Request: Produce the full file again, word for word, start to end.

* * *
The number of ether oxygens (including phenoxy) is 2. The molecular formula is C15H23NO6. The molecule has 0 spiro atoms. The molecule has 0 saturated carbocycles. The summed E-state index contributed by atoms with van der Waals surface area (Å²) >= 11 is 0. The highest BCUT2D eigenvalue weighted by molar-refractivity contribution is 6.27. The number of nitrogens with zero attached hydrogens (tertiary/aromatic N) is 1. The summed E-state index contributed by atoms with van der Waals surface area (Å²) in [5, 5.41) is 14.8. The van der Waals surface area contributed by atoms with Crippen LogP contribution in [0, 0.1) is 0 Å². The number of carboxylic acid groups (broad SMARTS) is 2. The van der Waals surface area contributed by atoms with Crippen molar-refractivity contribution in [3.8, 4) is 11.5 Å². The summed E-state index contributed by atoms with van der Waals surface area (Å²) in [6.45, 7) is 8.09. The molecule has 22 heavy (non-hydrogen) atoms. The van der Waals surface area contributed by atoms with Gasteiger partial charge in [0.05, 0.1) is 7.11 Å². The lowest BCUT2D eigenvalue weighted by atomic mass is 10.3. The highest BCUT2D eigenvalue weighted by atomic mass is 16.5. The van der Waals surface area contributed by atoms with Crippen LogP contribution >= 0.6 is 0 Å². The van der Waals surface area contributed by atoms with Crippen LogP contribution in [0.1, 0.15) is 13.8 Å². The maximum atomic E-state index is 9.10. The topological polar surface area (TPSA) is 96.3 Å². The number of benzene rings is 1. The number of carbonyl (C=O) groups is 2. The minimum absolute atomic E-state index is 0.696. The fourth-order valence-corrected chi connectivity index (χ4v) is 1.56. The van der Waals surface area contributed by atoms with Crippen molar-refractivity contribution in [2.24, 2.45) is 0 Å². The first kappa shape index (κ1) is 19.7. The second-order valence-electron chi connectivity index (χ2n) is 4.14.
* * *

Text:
The number of ether oxygens (including phenoxy) is 2. The molecular formula is C15H23NO6. The molecule has 0 spiro atoms. The molecule has 0 saturated carbocycles. The summed E-state index contributed by atoms with van der Waals surface area (Å²) >= 11 is 0. The highest BCUT2D eigenvalue weighted by molar-refractivity contribution is 6.27. The number of nitrogens with zero attached hydrogens (tertiary/aromatic N) is 1. The summed E-state index contributed by atoms with van der Waals surface area (Å²) in [5, 5.41) is 14.8. The van der Waals surface area contributed by atoms with Crippen LogP contribution in [0, 0.1) is 0 Å². The number of carboxylic acid groups (broad SMARTS) is 2. The van der Waals surface area contributed by atoms with Crippen molar-refractivity contribution in [3.8, 4) is 11.5 Å². The summed E-state index contributed by atoms with van der Waals surface area (Å²) in [6.45, 7) is 8.09. The molecule has 22 heavy (non-hydrogen) atoms. The van der Waals surface area contributed by atoms with Gasteiger partial charge in [0.05, 0.1) is 7.11 Å². The lowest BCUT2D eigenvalue weighted by atomic mass is 10.3. The highest BCUT2D eigenvalue weighted by atomic mass is 16.5. The van der Waals surface area contributed by atoms with Crippen LogP contribution >= 0.6 is 0 Å². The van der Waals surface area contributed by atoms with Crippen LogP contribution in [0.1, 0.15) is 13.8 Å². The maximum atomic E-state index is 9.10. The topological polar surface area (TPSA) is 96.3 Å². The number of benzene rings is 1. The number of carbonyl (C=O) groups is 2. The minimum absolute atomic E-state index is 0.696. The fourth-order valence-corrected chi connectivity index (χ4v) is 1.56. The van der Waals surface area contributed by atoms with Crippen molar-refractivity contribution in [2.24, 2.45) is 0 Å². The first kappa shape index (κ1) is 19.7. The second-order valence-electron chi connectivity index (χ2n) is 4.14.